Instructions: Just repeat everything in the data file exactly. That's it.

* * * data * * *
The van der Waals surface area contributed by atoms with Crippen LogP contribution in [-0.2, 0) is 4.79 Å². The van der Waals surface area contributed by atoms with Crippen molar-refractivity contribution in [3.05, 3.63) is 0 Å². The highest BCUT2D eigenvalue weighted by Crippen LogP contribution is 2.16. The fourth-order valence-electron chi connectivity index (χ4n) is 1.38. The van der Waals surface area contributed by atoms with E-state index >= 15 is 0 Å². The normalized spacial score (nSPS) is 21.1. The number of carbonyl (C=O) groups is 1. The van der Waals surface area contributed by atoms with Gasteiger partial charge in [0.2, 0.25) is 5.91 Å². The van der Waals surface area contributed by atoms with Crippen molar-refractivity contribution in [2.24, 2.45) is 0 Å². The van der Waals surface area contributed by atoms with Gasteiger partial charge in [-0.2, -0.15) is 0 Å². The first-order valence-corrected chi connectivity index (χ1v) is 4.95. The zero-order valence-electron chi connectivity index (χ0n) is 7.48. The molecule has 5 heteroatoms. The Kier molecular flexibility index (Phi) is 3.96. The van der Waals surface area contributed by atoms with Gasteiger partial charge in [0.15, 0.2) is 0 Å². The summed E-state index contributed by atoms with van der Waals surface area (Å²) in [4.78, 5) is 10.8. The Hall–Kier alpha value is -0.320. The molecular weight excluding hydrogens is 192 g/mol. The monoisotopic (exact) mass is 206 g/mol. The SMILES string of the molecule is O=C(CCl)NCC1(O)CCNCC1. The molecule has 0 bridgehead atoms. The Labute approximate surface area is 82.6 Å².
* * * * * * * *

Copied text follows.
The van der Waals surface area contributed by atoms with Crippen LogP contribution in [-0.2, 0) is 4.79 Å². The van der Waals surface area contributed by atoms with Crippen molar-refractivity contribution in [3.05, 3.63) is 0 Å². The highest BCUT2D eigenvalue weighted by Crippen LogP contribution is 2.16. The fourth-order valence-electron chi connectivity index (χ4n) is 1.38. The van der Waals surface area contributed by atoms with E-state index >= 15 is 0 Å². The normalized spacial score (nSPS) is 21.1. The number of carbonyl (C=O) groups is 1. The van der Waals surface area contributed by atoms with Gasteiger partial charge in [0.2, 0.25) is 5.91 Å². The van der Waals surface area contributed by atoms with Crippen molar-refractivity contribution in [2.24, 2.45) is 0 Å². The van der Waals surface area contributed by atoms with Gasteiger partial charge in [-0.2, -0.15) is 0 Å². The first-order valence-corrected chi connectivity index (χ1v) is 4.95. The zero-order valence-electron chi connectivity index (χ0n) is 7.48. The molecule has 5 heteroatoms. The Kier molecular flexibility index (Phi) is 3.96. The van der Waals surface area contributed by atoms with Gasteiger partial charge in [0.15, 0.2) is 0 Å². The summed E-state index contributed by atoms with van der Waals surface area (Å²) in [4.78, 5) is 10.8. The Hall–Kier alpha value is -0.320. The molecular weight excluding hydrogens is 192 g/mol. The monoisotopic (exact) mass is 206 g/mol. The SMILES string of the molecule is O=C(CCl)NCC1(O)CCNCC1. The molecule has 0 bridgehead atoms. The Labute approximate surface area is 82.6 Å².